Walks are from the door – and fascinating they turn out to be. This part of the Cheviots – and specifically the Breamish Valley – has a history dating back to the volcanic era, but has been inhabited continuously since the Neolithic age. Everywhere you look there are the turf-covered mounds of Hill Forts, inexplicable hollows, heaps of stones, and the remains of tumbled walls. The farm right next to Ingram House, known, perhaps unsurprisingly, as Ingram Farm, runs half-day safaris – morning or afternoon – that bring the ancient world to life, as well as introducing you to the deer, cattle and sheep that have, over the era, adapted the landscape into what you see today.
There’s plenty of more recent history here too. The Romans never got to this part of England – Hadrian’s Wall is well to the south – and there are no less than 33 castles in the area and 70 in the county as a whole. This wasn’t enough to keep Scottish raiders completely at bay so, castles apart, the area remained pretty unpopulated, with towns battering down, villages fading to hamlets and farmers bearing arms. It’s one of the most sparsely-populated areas you’ll find anywhere in the country.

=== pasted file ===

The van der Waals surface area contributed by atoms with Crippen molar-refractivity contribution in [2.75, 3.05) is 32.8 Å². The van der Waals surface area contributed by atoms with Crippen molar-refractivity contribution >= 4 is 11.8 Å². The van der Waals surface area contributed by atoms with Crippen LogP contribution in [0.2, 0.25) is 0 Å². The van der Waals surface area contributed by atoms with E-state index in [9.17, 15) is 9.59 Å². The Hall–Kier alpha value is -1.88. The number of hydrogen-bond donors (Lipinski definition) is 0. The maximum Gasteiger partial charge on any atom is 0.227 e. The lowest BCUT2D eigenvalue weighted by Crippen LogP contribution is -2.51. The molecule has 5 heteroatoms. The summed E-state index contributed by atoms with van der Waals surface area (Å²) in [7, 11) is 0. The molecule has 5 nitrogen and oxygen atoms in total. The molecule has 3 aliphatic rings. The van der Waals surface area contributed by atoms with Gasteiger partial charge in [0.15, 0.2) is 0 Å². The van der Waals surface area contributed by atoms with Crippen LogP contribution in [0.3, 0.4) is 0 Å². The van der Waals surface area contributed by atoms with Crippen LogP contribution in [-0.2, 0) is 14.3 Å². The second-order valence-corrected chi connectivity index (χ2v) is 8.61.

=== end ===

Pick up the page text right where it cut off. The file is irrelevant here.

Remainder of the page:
Leave the park and it’s 20 minutes to the North north-east to the next Wolsey Lodge, but a stop just off the route gives the chance to see Northumberland’s newest and most impressive attraction: Ad Gefrin. Part distillery, part museum, and very much an experience of Northumbria’s royal courts of the 7th Century. Despite being an all-new building it’s light and airy and manages to vividly recreate something of the tone of medieval Anglo-Saxon royal court that once stood nearby. Construction was massively impacted by covid, which could hardly have been timed worse, but against all odds Ad Gefrin finally opened in 2022: it’s and is one of the county’s most impressive and visionary ventures. There’s a Great Hall for events, a bar and bistro and a comprehensive collection of medieval artifacts found in the area. Last but not least there’s the super-modern distillery, all gleaming copper stills using the latest technology. They make a special brew Northumbrian gin but their pride goes into their single-malt whisky. Distillery tours and whisky-tasting experiences are a speciality, with skilled guides and whiskys which, though young, are already delicious. Time will tell how the Cheviot water ages: you’ll have to wait a while for their earliest brews to age that critical first three years.